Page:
Then there are occasions when merely having your name added to a concert schedule may be interpreted as a political act that resonates more than anything that might be sung and it may be assumed that one has no mind for the suffering of the innocent.
I must believe that the audience for the coming concerts would have contained many people who question the policies of their government on settlement and deplore conditions that visit intimidation, humiliation or much worse on Palestinian civilians in the name of national security.
I am also keenly aware of the sensitivity of these themes in the wake of so many despicable acts of violence perpetrated in the name of liberation.
Some will regard all of this an unknowable without personal experience but if these subjects are actually too grave and complex to be addressed in a concert, then it is also quite impossible to simply look the other way.
Sometimes a silence in music is better than adding to the static and so an end to it.
I cannot imagine receiving another invitation to perform in Israel, which is a matter of regret but I can imagine a better time when I would not be writing this.
Inside Israel, the response to this latest cancelation is more strident than the responses to the withdrawals of Santana and Scott-Heron:
Costello’s cancellation drew an angry response from his Israeli fans. “There is an enormous group of people in Israel who are humanists and hunger for peace, who yearn for a normal life and are prepared to make painful concessions. And they are also sworn culture-lovers,” one disappointed ticket-holder, Shai Lahav, wrote in the Maariv daily, noting that he had listened to Costello every day since he was 15. “With this miserable decision of yours, it is this group of people you have weakened.”
“Sometimes, a musician ought to focus just on music. At least that is a field in which he has some knowledge,” Lahav wrote.
Ah, yes, Israel, where everyone just wants to focus on the music. No doubt, somebody is preparing a Tel Aviv performance of Die Meistersinger von Nurnberg as I write, eh? I seem to remember that the greatest violinist of all time, Jascha Heifetz, had a negative experience in Israel, while attempting to "just be a musician, focusing on the music":
On his third tour to Israel in 1953, Heifetz included in his recitals the Violin Sonata by Richard Strauss. At the time, Strauss was considered by many to be a Nazi composer, and his works were unofficially banned in Israel along with those of Richard Wagner. Despite the fact that the Holocaust had occurred less than ten years earlier and a last-minute plea from the Israeli Minister of Education, the defiant Heifetz argued, "The music is above these factors ... I will not change my program. I have the right to decide on my repertoire." Throughout his tour the performance of the Strauss sonata was followed by dead silence.
Heifetz was attacked after his recital in Jerusalem outside his hotel by a young man who struck Heifetz's violin case, Heifetz resorting to using his right hand to protect his priceless violins from the crowbar. As the attacker started to flee, Heifetz alerted his companions, who were armed, "Shoot that man, he tried to kill me." The attacker escaped and was never found. The incident made headlines in the press and Heifetz defiantly announced that he would not stop playing the Strauss. Threats continued to come, however, and he omitted the Strauss from his next recital without explanation. His last concert was cancelled after his swollen right hand began to hurt. He left Israel and did not return until 1970.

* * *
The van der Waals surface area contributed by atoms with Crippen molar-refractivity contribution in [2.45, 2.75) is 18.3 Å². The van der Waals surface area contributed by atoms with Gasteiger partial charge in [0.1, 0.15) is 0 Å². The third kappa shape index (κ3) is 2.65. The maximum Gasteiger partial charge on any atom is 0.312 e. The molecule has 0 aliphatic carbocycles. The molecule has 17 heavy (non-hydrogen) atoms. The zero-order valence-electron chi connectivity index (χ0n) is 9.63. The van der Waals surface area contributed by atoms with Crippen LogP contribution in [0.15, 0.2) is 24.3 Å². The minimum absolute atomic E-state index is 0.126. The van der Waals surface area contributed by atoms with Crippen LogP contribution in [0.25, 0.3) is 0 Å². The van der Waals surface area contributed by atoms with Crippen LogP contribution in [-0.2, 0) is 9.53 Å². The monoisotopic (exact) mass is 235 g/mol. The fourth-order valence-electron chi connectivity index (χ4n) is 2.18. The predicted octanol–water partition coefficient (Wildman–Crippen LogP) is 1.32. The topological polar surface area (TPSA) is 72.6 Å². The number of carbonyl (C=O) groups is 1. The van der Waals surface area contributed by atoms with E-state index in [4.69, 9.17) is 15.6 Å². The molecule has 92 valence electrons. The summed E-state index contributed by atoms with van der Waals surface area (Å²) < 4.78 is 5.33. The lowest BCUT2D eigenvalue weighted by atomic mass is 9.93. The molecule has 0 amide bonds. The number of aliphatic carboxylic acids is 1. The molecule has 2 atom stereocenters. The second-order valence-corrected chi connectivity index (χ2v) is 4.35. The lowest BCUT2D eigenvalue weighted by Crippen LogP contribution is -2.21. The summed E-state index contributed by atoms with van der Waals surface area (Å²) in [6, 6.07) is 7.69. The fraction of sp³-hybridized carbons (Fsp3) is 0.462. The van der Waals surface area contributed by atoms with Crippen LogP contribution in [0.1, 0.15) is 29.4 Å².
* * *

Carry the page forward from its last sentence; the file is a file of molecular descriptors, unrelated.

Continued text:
And current Israeli Culture Minister, Livor Limnat, seems to be taking the strength of Costello's written statement as something that needs to be sternly addressed:
Israeli Culture Minister Limor Livnat said a singer who boycotts Israeli fans “is not worthy of performing in front of them.”
When Gil Scott-Heron was approached by people encouraging him to terminate his agreement to perform in Israel, he was reminded that he had performed on the groundbreaking 1985 album, Sun City, which notified the world that prominent artists were ready and willing to commit against the South African apartheid state, even giving up some of the most lucrative contracts available at the time.
[A] music industry insider confirmed that the winds could be shifting. The music executive, who spoke on condition of anonymity in light of his ongoing business ties with artists, said that in recent months he had approached more than 15 performing artists with proposals to give concerts in Israel. None had agreed. The contracts offered high levels of compensation. He called them “extreme, big numbers that could match any other gig.” [emphasis added]
Horowitz' Mondoweiss article is titled "What's Hebrew for 'Sun City'?" In the comments, the Mondoweiss community, one of the most fascinating commenting families around, debates whether a cultural boycott of Israel, organized to the level of that in the 1980s directed toward South Africa, might or might not be a good thing.
Madonna. Paul McCartney and Leonard Cohen have all performed recently in Israel. Elton John will perform there next month. Will Elton John sing about Bono's "Palestinian Dream"? Will Sir Elton show the courage of Heifitz, and play from banned repertoire?
Are there enough prominent artists out there, upset by continuing Israeli apartheid, West Bank expansion and by the inhumane siege of Gaza, (where the inmates receive only 40% more calories per day than did laborers at Auschwitz) to come up with an album that might rival Sun City or The Concert for Bangladesh, in cultural impact?
Perhaps not in 2010. But the album will be made soon. The impetus for breaking on through to the other side on this might happen as soon as late May or early June, when we witness the response to the nine-vessel Gaza blockade-running mission.